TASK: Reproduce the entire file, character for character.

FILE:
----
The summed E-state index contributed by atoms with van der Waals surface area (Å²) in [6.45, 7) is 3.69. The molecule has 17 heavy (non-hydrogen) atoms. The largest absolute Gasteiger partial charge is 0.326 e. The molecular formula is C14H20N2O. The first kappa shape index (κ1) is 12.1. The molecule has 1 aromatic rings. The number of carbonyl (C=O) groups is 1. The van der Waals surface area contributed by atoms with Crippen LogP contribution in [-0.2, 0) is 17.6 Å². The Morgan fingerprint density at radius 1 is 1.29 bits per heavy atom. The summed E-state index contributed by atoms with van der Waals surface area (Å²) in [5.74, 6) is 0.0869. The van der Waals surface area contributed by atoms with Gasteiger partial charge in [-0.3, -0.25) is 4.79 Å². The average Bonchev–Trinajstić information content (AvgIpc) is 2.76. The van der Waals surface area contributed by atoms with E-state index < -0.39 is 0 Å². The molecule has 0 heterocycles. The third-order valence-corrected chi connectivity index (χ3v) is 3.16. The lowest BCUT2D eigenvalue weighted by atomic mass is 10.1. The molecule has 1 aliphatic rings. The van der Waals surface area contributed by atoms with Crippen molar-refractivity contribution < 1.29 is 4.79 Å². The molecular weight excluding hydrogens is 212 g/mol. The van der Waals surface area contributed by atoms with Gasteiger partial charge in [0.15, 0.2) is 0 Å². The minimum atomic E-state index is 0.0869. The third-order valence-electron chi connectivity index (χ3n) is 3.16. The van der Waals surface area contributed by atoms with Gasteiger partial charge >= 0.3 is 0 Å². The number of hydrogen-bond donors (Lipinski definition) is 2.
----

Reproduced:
The summed E-state index contributed by atoms with van der Waals surface area (Å²) in [6.45, 7) is 3.69. The molecule has 17 heavy (non-hydrogen) atoms. The largest absolute Gasteiger partial charge is 0.326 e. The molecular formula is C14H20N2O. The first kappa shape index (κ1) is 12.1. The molecule has 1 aromatic rings. The number of carbonyl (C=O) groups is 1. The van der Waals surface area contributed by atoms with Crippen LogP contribution in [-0.2, 0) is 17.6 Å². The Morgan fingerprint density at radius 1 is 1.29 bits per heavy atom. The summed E-state index contributed by atoms with van der Waals surface area (Å²) in [5.74, 6) is 0.0869. The van der Waals surface area contributed by atoms with Gasteiger partial charge in [-0.3, -0.25) is 4.79 Å². The average Bonchev–Trinajstić information content (AvgIpc) is 2.76. The van der Waals surface area contributed by atoms with E-state index < -0.39 is 0 Å². The molecule has 0 heterocycles. The third-order valence-corrected chi connectivity index (χ3v) is 3.16. The lowest BCUT2D eigenvalue weighted by atomic mass is 10.1. The molecule has 1 aliphatic rings. The van der Waals surface area contributed by atoms with Crippen molar-refractivity contribution < 1.29 is 4.79 Å². The molecular weight excluding hydrogens is 212 g/mol. The van der Waals surface area contributed by atoms with Gasteiger partial charge in [0.15, 0.2) is 0 Å². The minimum atomic E-state index is 0.0869. The third-order valence-electron chi connectivity index (χ3n) is 3.16. The van der Waals surface area contributed by atoms with Gasteiger partial charge >= 0.3 is 0 Å². The number of hydrogen-bond donors (Lipinski definition) is 2.